7-segment LED Display

A 7 Segment LED Display or seven-segment indicator, is a form of electronic display device for displaying decimal numerals that is an alternative to the more complex dot matrix displays.

7 segment displays are widely used in digital clocks, electronic meters, basic calculators, and other electronic devices that display numerical information.

7 Segment LED Display consists of seven LEDs arranged in a rectangular fashion as shown. Each of the seven LEDs is called a segment because when illuminated the segment forms part of a numerical digit (both Decimal and Hex) to be displayed. An additional 8th LED is sometimes used within the same package thus allowing the indication of a decimal point, (DP) when two or more 7-segment displays are connected together to display numbers greater than ten.

The displays common pin is generally used to identify which type of 7 segment display it is. As each LED has two connecting pins, one called the “Anode” and the other called the “Cathode”, there are therefore two types of LED 7-segment display called: Common Cathode (CC) and Common Anode (CA).

7 segment led display

Common Cathode (CC)

In the common cathode display, all the cathode connections of the LED segments are joined together to logic “0” or ground. The individual segments are illuminated by application of a “HIGH”, or logic “1” signal via a current limiting resistor to forward bias the individual Anode terminals (a-g)

.7-segment LED display Common Cathode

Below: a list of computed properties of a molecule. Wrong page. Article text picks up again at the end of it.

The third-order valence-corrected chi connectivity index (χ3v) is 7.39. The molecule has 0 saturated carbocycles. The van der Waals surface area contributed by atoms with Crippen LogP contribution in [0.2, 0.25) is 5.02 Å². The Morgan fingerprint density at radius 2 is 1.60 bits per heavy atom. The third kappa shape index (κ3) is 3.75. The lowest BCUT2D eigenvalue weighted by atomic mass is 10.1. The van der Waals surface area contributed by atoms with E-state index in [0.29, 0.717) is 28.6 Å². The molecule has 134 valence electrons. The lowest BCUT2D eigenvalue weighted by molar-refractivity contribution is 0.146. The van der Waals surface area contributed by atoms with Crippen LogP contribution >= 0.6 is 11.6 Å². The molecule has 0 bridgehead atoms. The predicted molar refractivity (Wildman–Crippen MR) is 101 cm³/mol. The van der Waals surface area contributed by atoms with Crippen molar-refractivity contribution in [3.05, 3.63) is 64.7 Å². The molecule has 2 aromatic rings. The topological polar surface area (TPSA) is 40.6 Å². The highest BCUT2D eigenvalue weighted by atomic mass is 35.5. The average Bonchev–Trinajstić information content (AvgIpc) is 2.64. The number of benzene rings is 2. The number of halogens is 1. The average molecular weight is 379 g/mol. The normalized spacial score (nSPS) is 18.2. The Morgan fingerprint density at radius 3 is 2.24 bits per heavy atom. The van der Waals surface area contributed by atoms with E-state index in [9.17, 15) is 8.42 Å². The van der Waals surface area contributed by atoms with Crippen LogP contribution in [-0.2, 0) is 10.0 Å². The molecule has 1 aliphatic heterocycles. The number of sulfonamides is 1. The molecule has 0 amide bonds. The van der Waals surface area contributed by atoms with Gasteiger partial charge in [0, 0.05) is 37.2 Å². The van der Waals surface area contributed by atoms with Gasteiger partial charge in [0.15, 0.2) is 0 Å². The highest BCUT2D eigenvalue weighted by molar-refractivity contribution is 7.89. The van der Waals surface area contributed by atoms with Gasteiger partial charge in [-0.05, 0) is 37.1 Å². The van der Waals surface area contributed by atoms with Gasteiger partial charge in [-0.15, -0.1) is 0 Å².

Common Anode (CA)

In the common anode display, all the anode connections of the LED segments are joined together to logic “1”. The individual segments are illuminated by applying a ground, logic “0” or “LOW” signal via a suitable current limiting resistor to the Cathode of the particular segment (a-g).

 

7-segment LED display Common Anode

7 Segment LED Display working

7 Segment LED display working

Display Driver

7-segment Displays are usually driven by a special type of integrated circuit (IC) commonly known as a 7-segment decoder/driver, such as the CMOS 4511. This 7-segment display driver which is known as a Binary Coded Decimal or BCD to 7-segment display decoder and driver, is able to illuminate both common anode or common cathode displays. But there are many other single and dual display drivers available such as the very popular TTL 7447, SN7446AN.

Why to use Display Driver ?

  • Display driver requires only 4 pins of microcontroller to drive the 7-segment display.
  • We do not need to convert decimal numbers into 7 segment display format (from 0-9). We just need to provide BCD (Binary Coded Decimal) numbers and it will take care rest of seven segment conversion.
  • No external Resistor is required.
  • It makes easy to interface with microcontroller.

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